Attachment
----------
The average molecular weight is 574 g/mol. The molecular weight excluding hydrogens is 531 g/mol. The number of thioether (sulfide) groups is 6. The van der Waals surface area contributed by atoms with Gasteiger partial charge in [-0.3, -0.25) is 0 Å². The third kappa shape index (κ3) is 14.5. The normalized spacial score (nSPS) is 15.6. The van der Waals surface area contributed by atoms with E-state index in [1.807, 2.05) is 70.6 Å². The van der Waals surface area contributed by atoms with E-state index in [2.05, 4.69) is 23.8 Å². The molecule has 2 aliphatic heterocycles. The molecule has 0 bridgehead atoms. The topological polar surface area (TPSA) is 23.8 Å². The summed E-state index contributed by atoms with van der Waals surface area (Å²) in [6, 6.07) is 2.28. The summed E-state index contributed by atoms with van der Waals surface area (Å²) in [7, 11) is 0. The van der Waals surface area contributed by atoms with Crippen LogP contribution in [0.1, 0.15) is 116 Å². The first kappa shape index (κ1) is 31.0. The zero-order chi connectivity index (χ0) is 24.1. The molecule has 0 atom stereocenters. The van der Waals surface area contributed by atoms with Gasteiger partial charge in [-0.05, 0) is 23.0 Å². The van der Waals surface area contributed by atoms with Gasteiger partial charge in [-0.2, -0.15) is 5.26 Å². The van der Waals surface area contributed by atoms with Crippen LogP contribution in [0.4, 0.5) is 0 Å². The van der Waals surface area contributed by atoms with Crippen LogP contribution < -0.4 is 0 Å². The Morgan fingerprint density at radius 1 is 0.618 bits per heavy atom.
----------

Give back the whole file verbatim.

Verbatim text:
The average molecular weight is 574 g/mol. The molecular weight excluding hydrogens is 531 g/mol. The number of thioether (sulfide) groups is 6. The van der Waals surface area contributed by atoms with Gasteiger partial charge in [-0.3, -0.25) is 0 Å². The third kappa shape index (κ3) is 14.5. The normalized spacial score (nSPS) is 15.6. The van der Waals surface area contributed by atoms with E-state index in [1.807, 2.05) is 70.6 Å². The van der Waals surface area contributed by atoms with E-state index in [2.05, 4.69) is 23.8 Å². The molecule has 2 aliphatic heterocycles. The molecule has 0 bridgehead atoms. The topological polar surface area (TPSA) is 23.8 Å². The summed E-state index contributed by atoms with van der Waals surface area (Å²) in [6, 6.07) is 2.28. The summed E-state index contributed by atoms with van der Waals surface area (Å²) in [7, 11) is 0. The van der Waals surface area contributed by atoms with Crippen LogP contribution in [0.1, 0.15) is 116 Å². The first kappa shape index (κ1) is 31.0. The zero-order chi connectivity index (χ0) is 24.1. The molecule has 0 atom stereocenters. The van der Waals surface area contributed by atoms with Gasteiger partial charge in [-0.05, 0) is 23.0 Å². The van der Waals surface area contributed by atoms with Gasteiger partial charge in [-0.2, -0.15) is 5.26 Å². The van der Waals surface area contributed by atoms with Crippen LogP contribution in [0.4, 0.5) is 0 Å². The van der Waals surface area contributed by atoms with Crippen LogP contribution < -0.4 is 0 Å². The Morgan fingerprint density at radius 1 is 0.618 bits per heavy atom.